The Great Gatsby: America In The 1920s

3018 words - 12 pages

Considered as the defining work of the 1920s, The Great Gatsby by F. Scott Fitzgerald was published in 1925, when America was just coming out of one of the most violent wars in the nation’s history. World War 1 had taken the lives of many young people who fought and sacrificed for our country on another continent. The war left many families without fathers, sons, and husbands. The 1920s is an era filled with rich and dazzling history, where Americans experienced changes in lifestyle from music to rebellion against the United States government. Those that are born into that era grew up in a more carefree, extravagant environment that would affect their interactions with others as well as their attitudes about themselves and societal expectations. In this novel, symbols are used to represent the changing times and create a picture of this era for generations to come. The history, settings, characters, and symbols embedded in The Great Gatsby exemplify life in America during the 1920s.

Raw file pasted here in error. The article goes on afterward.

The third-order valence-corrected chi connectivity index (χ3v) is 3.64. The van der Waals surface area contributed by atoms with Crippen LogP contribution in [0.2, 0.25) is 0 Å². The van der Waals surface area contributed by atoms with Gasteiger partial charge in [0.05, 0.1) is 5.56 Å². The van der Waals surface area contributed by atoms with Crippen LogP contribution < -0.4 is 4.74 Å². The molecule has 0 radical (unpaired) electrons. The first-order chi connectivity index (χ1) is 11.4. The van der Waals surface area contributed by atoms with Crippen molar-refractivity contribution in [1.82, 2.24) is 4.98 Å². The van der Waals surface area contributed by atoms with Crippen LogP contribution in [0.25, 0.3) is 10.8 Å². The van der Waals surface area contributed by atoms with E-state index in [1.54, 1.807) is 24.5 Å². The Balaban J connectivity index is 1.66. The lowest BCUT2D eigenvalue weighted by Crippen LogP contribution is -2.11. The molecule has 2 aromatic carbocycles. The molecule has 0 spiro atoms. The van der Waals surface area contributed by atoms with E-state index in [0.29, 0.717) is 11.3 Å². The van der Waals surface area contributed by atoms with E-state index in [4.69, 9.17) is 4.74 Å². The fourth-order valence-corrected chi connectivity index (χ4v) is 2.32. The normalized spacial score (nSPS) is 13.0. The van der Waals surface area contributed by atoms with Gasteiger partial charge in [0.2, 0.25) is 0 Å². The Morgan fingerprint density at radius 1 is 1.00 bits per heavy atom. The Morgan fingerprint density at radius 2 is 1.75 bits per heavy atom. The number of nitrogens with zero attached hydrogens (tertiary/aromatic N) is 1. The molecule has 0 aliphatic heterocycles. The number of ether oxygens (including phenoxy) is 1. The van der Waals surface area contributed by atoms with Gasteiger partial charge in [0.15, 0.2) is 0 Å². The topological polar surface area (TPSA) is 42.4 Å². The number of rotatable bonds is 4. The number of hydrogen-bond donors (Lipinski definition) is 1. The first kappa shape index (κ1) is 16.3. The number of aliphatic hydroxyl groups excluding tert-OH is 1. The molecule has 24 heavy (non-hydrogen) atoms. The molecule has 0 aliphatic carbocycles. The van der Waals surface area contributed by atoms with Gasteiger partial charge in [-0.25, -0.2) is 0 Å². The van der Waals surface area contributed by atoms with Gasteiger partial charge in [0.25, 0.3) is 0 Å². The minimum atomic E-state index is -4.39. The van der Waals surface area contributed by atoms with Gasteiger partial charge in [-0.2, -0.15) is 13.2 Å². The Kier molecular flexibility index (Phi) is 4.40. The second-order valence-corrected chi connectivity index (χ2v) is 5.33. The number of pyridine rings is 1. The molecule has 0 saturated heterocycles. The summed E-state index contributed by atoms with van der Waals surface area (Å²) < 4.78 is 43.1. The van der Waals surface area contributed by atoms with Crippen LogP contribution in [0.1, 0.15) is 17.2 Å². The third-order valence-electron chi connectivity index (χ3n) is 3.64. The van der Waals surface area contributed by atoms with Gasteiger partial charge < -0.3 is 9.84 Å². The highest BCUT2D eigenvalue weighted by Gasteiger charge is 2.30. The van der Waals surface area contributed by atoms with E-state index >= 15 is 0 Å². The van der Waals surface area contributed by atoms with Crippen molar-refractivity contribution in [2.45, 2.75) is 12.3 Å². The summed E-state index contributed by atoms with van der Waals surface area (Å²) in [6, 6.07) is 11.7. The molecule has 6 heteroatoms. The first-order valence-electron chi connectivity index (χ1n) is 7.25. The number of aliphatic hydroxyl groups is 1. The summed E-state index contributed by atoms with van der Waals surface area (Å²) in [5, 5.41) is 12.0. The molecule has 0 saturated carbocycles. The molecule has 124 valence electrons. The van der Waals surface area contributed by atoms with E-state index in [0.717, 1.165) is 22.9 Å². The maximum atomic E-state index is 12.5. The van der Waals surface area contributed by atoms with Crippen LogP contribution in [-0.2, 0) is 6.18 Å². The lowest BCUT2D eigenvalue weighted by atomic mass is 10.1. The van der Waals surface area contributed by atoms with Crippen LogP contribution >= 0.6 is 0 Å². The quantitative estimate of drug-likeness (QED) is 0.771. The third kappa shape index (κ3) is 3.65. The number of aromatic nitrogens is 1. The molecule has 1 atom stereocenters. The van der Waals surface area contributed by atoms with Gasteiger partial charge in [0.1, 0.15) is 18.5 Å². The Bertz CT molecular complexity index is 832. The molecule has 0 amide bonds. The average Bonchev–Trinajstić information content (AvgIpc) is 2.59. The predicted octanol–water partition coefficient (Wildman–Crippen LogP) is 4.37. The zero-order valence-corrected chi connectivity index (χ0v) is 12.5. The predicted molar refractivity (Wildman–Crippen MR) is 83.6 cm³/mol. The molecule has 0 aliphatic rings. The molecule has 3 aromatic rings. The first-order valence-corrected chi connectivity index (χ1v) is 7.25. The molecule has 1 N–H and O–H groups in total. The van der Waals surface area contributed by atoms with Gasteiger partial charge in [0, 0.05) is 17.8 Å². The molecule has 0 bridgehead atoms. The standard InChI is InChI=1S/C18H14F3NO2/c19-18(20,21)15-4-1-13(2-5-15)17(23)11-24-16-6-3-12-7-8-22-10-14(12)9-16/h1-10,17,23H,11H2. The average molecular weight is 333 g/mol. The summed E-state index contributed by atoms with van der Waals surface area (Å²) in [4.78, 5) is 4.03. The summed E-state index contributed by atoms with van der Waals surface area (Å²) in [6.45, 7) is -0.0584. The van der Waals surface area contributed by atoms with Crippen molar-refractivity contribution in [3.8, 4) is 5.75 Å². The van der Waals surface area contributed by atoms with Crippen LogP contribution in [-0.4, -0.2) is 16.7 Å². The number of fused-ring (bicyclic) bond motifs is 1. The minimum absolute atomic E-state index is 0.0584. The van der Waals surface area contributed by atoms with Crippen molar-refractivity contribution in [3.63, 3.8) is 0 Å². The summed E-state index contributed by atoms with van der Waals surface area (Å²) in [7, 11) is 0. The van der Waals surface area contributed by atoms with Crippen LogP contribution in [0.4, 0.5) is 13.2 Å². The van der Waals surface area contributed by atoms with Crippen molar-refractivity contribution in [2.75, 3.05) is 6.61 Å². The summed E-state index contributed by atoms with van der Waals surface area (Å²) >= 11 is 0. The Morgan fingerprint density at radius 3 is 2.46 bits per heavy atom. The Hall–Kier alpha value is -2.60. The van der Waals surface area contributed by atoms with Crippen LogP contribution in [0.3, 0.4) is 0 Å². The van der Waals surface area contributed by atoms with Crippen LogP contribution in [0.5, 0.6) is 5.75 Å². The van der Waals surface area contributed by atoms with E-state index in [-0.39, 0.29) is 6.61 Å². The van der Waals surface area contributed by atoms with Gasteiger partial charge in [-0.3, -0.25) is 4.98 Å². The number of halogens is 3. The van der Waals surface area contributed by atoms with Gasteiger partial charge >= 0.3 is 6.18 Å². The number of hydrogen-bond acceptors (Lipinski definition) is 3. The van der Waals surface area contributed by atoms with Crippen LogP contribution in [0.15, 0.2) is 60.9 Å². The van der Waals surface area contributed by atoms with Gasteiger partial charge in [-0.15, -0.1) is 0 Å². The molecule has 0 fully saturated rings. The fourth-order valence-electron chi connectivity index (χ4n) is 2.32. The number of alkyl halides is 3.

Also known as the Jazz Age and the Roaring Twenties, the American people felt that they deserved to have some fun in order to forget the emotional toll and social scars left from the war. The Jazz Age was appropriately named due to the illegal activities and good times, which included music, parties, and flapper girls. Jazz was a new style of music that originated out of the New Orleans area, where one of the greatest jazz musicians of all time – Louis Armstrong – began his career. The energy of jazz was a very new and almost uncomfortable style for the very traditional, rigid family of the 1920s. Young people in particular seemed to enjoy this new music the most, as it made them feel carefree. The energy of jazz was symbolic of the era’s transition from a more traditional feel to a more provocative and carefree nature (Epstein 9). Some of the most popular dance styles to come out of the Jazz Era include the Charleston, the cake walk, the black bottom, and the flea hop (History.com). This was also a time of optimism and desire. Money was a major foundation of society in America. Seeing as the decade was fixated on beauty, power, and wealth, people felt they could forget about their pasts and could become anyone they wanted, as though they could become an elite member of economic or social power. Flapper girls were also a new development of lifestyle during this era. Flappers were a new image for women, ditching the old and traditional lifestyle for a new, outlandish one. Being able to cut their hair short, wear short skirts, go out dancing and drinking without a man with them, and begin to speak their minds was a huge thing. From a world where the man is the one in the house that works and the woman stays home and takes care of the home and children to partying and making more carefree and promiscuous choices in their personal lives, this was a fascinating and empowering experience for some women. Though most women certainly did not adapt the extreme...

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